Helping you navigate divorce
If you are separated and ready to finalise your divorce, Attwood Marshall Lawyers can help you achieve the most positive outcome and assist you in navigating one of life’s most stressful events.
Divorce can have you feeling a spectrum of emotions, which can add a layer of complexity to divorce proceedings. Our experienced family lawyers can assist you with preparing and lodging, or responding to, an Application for Divorce.
Everyone’s situation is different, therefore it is important to understand that different circumstances can play a role in how smoothly an application for divorce may proceed. If you and your ex-spouse have been separated under the one roof, if you cannot find your spouse to serve them with an Application for Divorce, or if you have been married for less than 2 years, our team can help you understand the steps to take to ensure your application proceeds.
By seeking legal advice early on, your interests can be protected and you can achieve your desired outcome with as little conflict as possible.
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In Australia, an Application for Divorce must be filed in the Federal Circuit Court. It does not matter whether you were married in Australia or overseas, as long as you are able to satisfy one of the following eligibilities:
- You are an Australian citizen;
- You ordinarily reside in Australia;
- You have lived in Australia for 12 months immediately preceding filing the application;
- You regard Australia as your home and intend to live here indefinitely.
Australia’s divorce process is a “no fault” process and accordingly, the only requirement before filing the application is that you and your spouse have been separated for 12 months before filing the application.
You can only apply for a divorce after you have been separated for a period of at least twelve months. If you have been separated, but reconciled for a period of time, then the 12-month period starts after the reconciliation.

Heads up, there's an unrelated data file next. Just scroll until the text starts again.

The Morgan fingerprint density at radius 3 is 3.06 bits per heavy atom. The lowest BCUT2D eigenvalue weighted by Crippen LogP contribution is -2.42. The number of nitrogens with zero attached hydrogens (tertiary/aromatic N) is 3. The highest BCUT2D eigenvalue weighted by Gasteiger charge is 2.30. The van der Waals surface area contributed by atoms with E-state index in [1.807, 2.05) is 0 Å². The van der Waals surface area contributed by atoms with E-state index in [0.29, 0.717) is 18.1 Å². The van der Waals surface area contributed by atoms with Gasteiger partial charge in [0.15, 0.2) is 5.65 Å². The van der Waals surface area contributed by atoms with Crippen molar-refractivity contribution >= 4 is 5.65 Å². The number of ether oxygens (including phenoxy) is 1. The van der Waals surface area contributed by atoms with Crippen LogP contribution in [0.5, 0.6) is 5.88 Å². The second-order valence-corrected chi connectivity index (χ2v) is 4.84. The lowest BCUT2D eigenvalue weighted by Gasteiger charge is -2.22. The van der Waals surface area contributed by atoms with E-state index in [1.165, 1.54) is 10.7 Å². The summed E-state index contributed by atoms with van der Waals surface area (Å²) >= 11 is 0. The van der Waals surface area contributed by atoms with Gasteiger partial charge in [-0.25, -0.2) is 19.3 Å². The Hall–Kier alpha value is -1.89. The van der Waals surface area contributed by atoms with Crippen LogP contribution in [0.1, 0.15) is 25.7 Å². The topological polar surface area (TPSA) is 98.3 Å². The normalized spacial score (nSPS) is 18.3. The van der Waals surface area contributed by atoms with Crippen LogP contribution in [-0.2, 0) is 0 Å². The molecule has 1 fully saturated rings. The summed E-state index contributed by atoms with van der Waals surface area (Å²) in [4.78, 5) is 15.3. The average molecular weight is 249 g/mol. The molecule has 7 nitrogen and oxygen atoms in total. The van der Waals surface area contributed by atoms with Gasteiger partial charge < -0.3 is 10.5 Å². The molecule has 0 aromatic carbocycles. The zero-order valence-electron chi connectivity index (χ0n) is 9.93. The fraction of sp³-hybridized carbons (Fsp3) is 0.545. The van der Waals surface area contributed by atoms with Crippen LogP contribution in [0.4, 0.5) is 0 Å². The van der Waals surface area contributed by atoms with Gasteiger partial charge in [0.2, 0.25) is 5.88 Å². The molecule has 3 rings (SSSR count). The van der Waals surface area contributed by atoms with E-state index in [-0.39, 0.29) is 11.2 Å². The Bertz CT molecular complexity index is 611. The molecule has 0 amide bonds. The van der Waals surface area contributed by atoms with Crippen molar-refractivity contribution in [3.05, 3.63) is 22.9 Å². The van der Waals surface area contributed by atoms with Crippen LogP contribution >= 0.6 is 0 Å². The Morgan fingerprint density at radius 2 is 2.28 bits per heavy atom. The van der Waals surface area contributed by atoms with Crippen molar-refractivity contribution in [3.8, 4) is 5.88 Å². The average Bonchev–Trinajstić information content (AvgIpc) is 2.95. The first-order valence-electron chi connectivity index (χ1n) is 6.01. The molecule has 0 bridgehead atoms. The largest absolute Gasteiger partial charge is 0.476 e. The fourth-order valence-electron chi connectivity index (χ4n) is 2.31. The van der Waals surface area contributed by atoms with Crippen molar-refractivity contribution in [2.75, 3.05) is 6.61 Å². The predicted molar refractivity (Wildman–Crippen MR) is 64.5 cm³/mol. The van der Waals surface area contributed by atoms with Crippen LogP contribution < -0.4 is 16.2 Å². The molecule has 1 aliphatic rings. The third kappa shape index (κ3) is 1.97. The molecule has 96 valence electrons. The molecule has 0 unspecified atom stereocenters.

Australia has a “no fault” divorce process. What this means is a court does not consider which partner was at fault in the marriage breakdown. To file an Application for Divorce, you must:
- prove that the marriage is irretrievably broken and that you have been separated for a period of no less than 12 months;
- have been married for more than 2 years or attended the required counselling with the Family Court.
If you are unsure about your eligibility to file an Application for Divorce, contact our family law team to discuss your circumstances and they will be able to talk you though your options and the next steps you can take.
If you have been married less than 2 years and want to apply for a divorce, you must:
- Attend mediation with a court approved family and child mediator to discuss the possibility of reconciliation and then file a certificate completed by the counsellor with your application. You must attend this mediation session with your spouse. If you cannot attend the mediation, you must file an Affidavit setting out the reasons why counselling cannot take place.
- In special circumstances, you may file an application seeking the court’s permission to proceed within 2 years of the marriage.